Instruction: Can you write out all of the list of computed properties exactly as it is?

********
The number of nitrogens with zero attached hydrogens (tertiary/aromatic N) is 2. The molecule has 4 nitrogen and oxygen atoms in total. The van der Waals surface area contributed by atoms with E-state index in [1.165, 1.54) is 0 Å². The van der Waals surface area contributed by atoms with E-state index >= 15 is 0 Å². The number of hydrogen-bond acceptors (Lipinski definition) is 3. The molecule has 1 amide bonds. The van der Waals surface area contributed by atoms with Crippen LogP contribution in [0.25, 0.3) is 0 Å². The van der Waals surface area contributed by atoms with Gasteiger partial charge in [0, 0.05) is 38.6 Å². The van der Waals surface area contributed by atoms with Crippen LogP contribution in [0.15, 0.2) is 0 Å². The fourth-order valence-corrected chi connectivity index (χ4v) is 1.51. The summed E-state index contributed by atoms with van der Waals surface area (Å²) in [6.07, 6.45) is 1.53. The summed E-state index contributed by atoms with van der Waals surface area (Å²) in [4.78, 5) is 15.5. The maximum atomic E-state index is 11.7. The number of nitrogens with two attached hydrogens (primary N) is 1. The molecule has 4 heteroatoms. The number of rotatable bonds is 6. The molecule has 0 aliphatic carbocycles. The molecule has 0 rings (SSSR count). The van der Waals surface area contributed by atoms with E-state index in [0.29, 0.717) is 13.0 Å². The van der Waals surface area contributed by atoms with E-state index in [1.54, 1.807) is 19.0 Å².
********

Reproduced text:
The number of nitrogens with zero attached hydrogens (tertiary/aromatic N) is 2. The molecule has 4 nitrogen and oxygen atoms in total. The van der Waals surface area contributed by atoms with E-state index in [1.165, 1.54) is 0 Å². The van der Waals surface area contributed by atoms with E-state index >= 15 is 0 Å². The number of hydrogen-bond acceptors (Lipinski definition) is 3. The molecule has 1 amide bonds. The van der Waals surface area contributed by atoms with Crippen LogP contribution in [0.25, 0.3) is 0 Å². The van der Waals surface area contributed by atoms with Gasteiger partial charge in [0, 0.05) is 38.6 Å². The van der Waals surface area contributed by atoms with Crippen LogP contribution in [0.15, 0.2) is 0 Å². The fourth-order valence-corrected chi connectivity index (χ4v) is 1.51. The summed E-state index contributed by atoms with van der Waals surface area (Å²) in [6.07, 6.45) is 1.53. The summed E-state index contributed by atoms with van der Waals surface area (Å²) in [4.78, 5) is 15.5. The maximum atomic E-state index is 11.7. The number of nitrogens with two attached hydrogens (primary N) is 1. The molecule has 4 heteroatoms. The number of rotatable bonds is 6. The molecule has 0 aliphatic carbocycles. The molecule has 0 rings (SSSR count). The van der Waals surface area contributed by atoms with E-state index in [0.29, 0.717) is 13.0 Å². The van der Waals surface area contributed by atoms with E-state index in [1.54, 1.807) is 19.0 Å².